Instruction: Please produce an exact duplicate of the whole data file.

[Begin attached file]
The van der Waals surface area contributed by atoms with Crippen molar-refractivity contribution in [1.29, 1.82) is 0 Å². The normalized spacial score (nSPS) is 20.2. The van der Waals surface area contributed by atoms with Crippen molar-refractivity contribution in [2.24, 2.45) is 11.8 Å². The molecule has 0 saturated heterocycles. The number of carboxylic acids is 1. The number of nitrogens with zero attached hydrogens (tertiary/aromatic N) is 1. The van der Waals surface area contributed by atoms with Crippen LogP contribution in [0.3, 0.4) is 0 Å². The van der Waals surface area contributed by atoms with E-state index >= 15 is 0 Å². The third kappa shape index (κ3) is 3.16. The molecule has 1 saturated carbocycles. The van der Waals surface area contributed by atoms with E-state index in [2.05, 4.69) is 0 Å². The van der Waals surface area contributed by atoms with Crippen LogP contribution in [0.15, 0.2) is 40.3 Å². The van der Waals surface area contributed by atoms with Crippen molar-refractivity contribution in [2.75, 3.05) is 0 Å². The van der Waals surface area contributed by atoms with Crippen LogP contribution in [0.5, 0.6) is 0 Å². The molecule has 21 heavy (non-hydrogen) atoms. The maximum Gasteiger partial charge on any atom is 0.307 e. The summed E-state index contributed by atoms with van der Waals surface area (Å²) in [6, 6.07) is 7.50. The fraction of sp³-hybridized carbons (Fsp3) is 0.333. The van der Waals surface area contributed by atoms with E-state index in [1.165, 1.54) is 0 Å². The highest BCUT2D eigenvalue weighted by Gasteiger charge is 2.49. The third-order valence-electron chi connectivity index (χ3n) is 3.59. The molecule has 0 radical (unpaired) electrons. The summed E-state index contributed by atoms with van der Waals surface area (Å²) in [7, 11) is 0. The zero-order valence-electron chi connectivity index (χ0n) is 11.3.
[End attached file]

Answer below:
The van der Waals surface area contributed by atoms with Crippen molar-refractivity contribution in [1.29, 1.82) is 0 Å². The normalized spacial score (nSPS) is 20.2. The van der Waals surface area contributed by atoms with Crippen molar-refractivity contribution in [2.24, 2.45) is 11.8 Å². The molecule has 0 saturated heterocycles. The number of carboxylic acids is 1. The number of nitrogens with zero attached hydrogens (tertiary/aromatic N) is 1. The van der Waals surface area contributed by atoms with Crippen LogP contribution in [0.3, 0.4) is 0 Å². The van der Waals surface area contributed by atoms with E-state index >= 15 is 0 Å². The third kappa shape index (κ3) is 3.16. The molecule has 1 saturated carbocycles. The van der Waals surface area contributed by atoms with E-state index in [2.05, 4.69) is 0 Å². The van der Waals surface area contributed by atoms with Crippen LogP contribution in [0.15, 0.2) is 40.3 Å². The van der Waals surface area contributed by atoms with Crippen molar-refractivity contribution in [2.75, 3.05) is 0 Å². The van der Waals surface area contributed by atoms with Crippen LogP contribution in [0.5, 0.6) is 0 Å². The molecule has 21 heavy (non-hydrogen) atoms. The maximum Gasteiger partial charge on any atom is 0.307 e. The summed E-state index contributed by atoms with van der Waals surface area (Å²) in [6, 6.07) is 7.50. The fraction of sp³-hybridized carbons (Fsp3) is 0.333. The van der Waals surface area contributed by atoms with E-state index in [1.165, 1.54) is 0 Å². The highest BCUT2D eigenvalue weighted by Gasteiger charge is 2.49. The third-order valence-electron chi connectivity index (χ3n) is 3.59. The molecule has 0 radical (unpaired) electrons. The summed E-state index contributed by atoms with van der Waals surface area (Å²) in [7, 11) is 0. The zero-order valence-electron chi connectivity index (χ0n) is 11.3.